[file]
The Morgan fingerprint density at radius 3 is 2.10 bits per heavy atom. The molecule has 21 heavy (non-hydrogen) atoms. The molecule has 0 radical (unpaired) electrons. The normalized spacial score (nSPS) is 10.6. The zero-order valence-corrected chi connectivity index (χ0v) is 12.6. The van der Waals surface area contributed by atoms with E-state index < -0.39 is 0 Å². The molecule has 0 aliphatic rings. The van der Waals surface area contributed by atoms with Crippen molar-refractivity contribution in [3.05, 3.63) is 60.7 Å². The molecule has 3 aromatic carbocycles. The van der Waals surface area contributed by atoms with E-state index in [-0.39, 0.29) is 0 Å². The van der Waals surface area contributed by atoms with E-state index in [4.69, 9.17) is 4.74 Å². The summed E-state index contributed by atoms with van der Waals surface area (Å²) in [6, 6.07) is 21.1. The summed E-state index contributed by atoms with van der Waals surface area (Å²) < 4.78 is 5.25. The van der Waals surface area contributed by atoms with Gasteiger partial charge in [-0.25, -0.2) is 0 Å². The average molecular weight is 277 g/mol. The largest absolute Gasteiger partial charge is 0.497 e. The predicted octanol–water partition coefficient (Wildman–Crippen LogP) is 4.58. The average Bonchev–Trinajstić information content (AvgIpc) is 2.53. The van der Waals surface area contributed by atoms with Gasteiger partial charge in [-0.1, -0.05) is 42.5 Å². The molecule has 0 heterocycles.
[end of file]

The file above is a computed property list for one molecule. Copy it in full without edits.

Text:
The Morgan fingerprint density at radius 3 is 2.10 bits per heavy atom. The molecule has 21 heavy (non-hydrogen) atoms. The molecule has 0 radical (unpaired) electrons. The normalized spacial score (nSPS) is 10.6. The zero-order valence-corrected chi connectivity index (χ0v) is 12.6. The van der Waals surface area contributed by atoms with E-state index < -0.39 is 0 Å². The molecule has 0 aliphatic rings. The van der Waals surface area contributed by atoms with Crippen molar-refractivity contribution in [3.05, 3.63) is 60.7 Å². The molecule has 3 aromatic carbocycles. The van der Waals surface area contributed by atoms with E-state index in [-0.39, 0.29) is 0 Å². The van der Waals surface area contributed by atoms with E-state index in [4.69, 9.17) is 4.74 Å². The summed E-state index contributed by atoms with van der Waals surface area (Å²) in [6, 6.07) is 21.1. The summed E-state index contributed by atoms with van der Waals surface area (Å²) < 4.78 is 5.25. The van der Waals surface area contributed by atoms with Gasteiger partial charge in [-0.25, -0.2) is 0 Å². The average molecular weight is 277 g/mol. The largest absolute Gasteiger partial charge is 0.497 e. The predicted octanol–water partition coefficient (Wildman–Crippen LogP) is 4.58. The average Bonchev–Trinajstić information content (AvgIpc) is 2.53. The van der Waals surface area contributed by atoms with Gasteiger partial charge in [-0.1, -0.05) is 42.5 Å². The molecule has 0 heterocycles.